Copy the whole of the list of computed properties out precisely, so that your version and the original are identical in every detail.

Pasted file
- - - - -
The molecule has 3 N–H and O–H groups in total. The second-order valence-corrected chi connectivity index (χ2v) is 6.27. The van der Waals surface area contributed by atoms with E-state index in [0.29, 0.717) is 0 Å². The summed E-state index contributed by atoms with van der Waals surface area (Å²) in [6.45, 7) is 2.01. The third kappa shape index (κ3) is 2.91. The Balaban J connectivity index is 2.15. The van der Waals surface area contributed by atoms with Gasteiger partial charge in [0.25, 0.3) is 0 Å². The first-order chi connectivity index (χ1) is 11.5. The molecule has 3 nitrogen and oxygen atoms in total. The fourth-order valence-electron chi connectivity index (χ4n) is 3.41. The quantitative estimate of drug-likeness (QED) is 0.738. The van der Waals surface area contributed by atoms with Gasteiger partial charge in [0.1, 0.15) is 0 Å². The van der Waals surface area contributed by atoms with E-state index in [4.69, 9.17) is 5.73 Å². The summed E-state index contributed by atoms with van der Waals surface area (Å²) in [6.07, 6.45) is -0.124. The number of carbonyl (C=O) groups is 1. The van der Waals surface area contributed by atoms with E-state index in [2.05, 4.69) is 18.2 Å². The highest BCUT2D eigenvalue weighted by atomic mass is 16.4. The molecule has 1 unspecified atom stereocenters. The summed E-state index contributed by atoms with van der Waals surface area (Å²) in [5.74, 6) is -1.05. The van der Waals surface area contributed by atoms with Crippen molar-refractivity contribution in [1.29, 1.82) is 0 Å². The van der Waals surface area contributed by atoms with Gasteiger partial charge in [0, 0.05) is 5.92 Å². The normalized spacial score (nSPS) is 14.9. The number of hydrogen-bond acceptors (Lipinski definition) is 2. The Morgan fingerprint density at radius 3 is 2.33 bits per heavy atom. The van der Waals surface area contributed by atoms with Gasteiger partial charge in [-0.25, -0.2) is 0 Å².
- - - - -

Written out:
The molecule has 3 N–H and O–H groups in total. The second-order valence-corrected chi connectivity index (χ2v) is 6.27. The van der Waals surface area contributed by atoms with E-state index in [0.29, 0.717) is 0 Å². The summed E-state index contributed by atoms with van der Waals surface area (Å²) in [6.45, 7) is 2.01. The third kappa shape index (κ3) is 2.91. The Balaban J connectivity index is 2.15. The van der Waals surface area contributed by atoms with Gasteiger partial charge in [0.25, 0.3) is 0 Å². The first-order chi connectivity index (χ1) is 11.5. The molecule has 3 nitrogen and oxygen atoms in total. The fourth-order valence-electron chi connectivity index (χ4n) is 3.41. The quantitative estimate of drug-likeness (QED) is 0.738. The van der Waals surface area contributed by atoms with Gasteiger partial charge in [0.1, 0.15) is 0 Å². The van der Waals surface area contributed by atoms with E-state index in [4.69, 9.17) is 5.73 Å². The summed E-state index contributed by atoms with van der Waals surface area (Å²) in [6.07, 6.45) is -0.124. The number of carbonyl (C=O) groups is 1. The van der Waals surface area contributed by atoms with E-state index in [2.05, 4.69) is 18.2 Å². The highest BCUT2D eigenvalue weighted by atomic mass is 16.4. The molecule has 1 unspecified atom stereocenters. The summed E-state index contributed by atoms with van der Waals surface area (Å²) in [5.74, 6) is -1.05. The van der Waals surface area contributed by atoms with Crippen molar-refractivity contribution in [1.29, 1.82) is 0 Å². The van der Waals surface area contributed by atoms with Gasteiger partial charge in [0, 0.05) is 5.92 Å². The normalized spacial score (nSPS) is 14.9. The number of hydrogen-bond acceptors (Lipinski definition) is 2. The Morgan fingerprint density at radius 3 is 2.33 bits per heavy atom. The van der Waals surface area contributed by atoms with Gasteiger partial charge in [-0.25, -0.2) is 0 Å².